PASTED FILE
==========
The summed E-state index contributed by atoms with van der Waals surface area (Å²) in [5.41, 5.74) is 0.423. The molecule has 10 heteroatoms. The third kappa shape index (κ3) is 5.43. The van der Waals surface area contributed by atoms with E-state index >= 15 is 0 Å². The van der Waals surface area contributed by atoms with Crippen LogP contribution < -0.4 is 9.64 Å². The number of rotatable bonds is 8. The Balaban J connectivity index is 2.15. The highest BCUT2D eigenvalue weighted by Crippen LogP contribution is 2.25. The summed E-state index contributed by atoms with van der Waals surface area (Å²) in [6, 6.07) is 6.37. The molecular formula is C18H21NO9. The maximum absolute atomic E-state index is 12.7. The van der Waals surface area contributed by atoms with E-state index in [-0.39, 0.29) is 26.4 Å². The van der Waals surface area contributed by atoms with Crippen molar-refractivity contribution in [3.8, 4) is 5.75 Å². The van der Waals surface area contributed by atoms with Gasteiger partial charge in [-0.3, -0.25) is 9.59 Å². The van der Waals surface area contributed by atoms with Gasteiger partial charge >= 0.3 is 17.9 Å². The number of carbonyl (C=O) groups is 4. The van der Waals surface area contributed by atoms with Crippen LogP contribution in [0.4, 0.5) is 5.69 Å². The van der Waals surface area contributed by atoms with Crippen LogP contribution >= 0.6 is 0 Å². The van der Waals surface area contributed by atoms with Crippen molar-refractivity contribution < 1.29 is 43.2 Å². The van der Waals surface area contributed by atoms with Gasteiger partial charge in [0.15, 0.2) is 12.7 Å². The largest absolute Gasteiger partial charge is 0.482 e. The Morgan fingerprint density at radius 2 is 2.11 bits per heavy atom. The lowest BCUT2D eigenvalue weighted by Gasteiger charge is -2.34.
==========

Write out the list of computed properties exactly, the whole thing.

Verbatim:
The summed E-state index contributed by atoms with van der Waals surface area (Å²) in [5.41, 5.74) is 0.423. The molecule has 10 heteroatoms. The third kappa shape index (κ3) is 5.43. The van der Waals surface area contributed by atoms with E-state index >= 15 is 0 Å². The van der Waals surface area contributed by atoms with Crippen LogP contribution < -0.4 is 9.64 Å². The number of rotatable bonds is 8. The Balaban J connectivity index is 2.15. The highest BCUT2D eigenvalue weighted by Crippen LogP contribution is 2.25. The summed E-state index contributed by atoms with van der Waals surface area (Å²) in [6, 6.07) is 6.37. The molecular formula is C18H21NO9. The maximum absolute atomic E-state index is 12.7. The van der Waals surface area contributed by atoms with E-state index in [-0.39, 0.29) is 26.4 Å². The van der Waals surface area contributed by atoms with Crippen molar-refractivity contribution in [3.8, 4) is 5.75 Å². The van der Waals surface area contributed by atoms with Gasteiger partial charge in [-0.3, -0.25) is 9.59 Å². The van der Waals surface area contributed by atoms with Gasteiger partial charge >= 0.3 is 17.9 Å². The number of carbonyl (C=O) groups is 4. The van der Waals surface area contributed by atoms with Crippen LogP contribution in [0.4, 0.5) is 5.69 Å². The van der Waals surface area contributed by atoms with Crippen LogP contribution >= 0.6 is 0 Å². The van der Waals surface area contributed by atoms with Crippen molar-refractivity contribution < 1.29 is 43.2 Å². The van der Waals surface area contributed by atoms with Gasteiger partial charge in [0.15, 0.2) is 12.7 Å². The largest absolute Gasteiger partial charge is 0.482 e. The Morgan fingerprint density at radius 2 is 2.11 bits per heavy atom. The lowest BCUT2D eigenvalue weighted by Gasteiger charge is -2.34.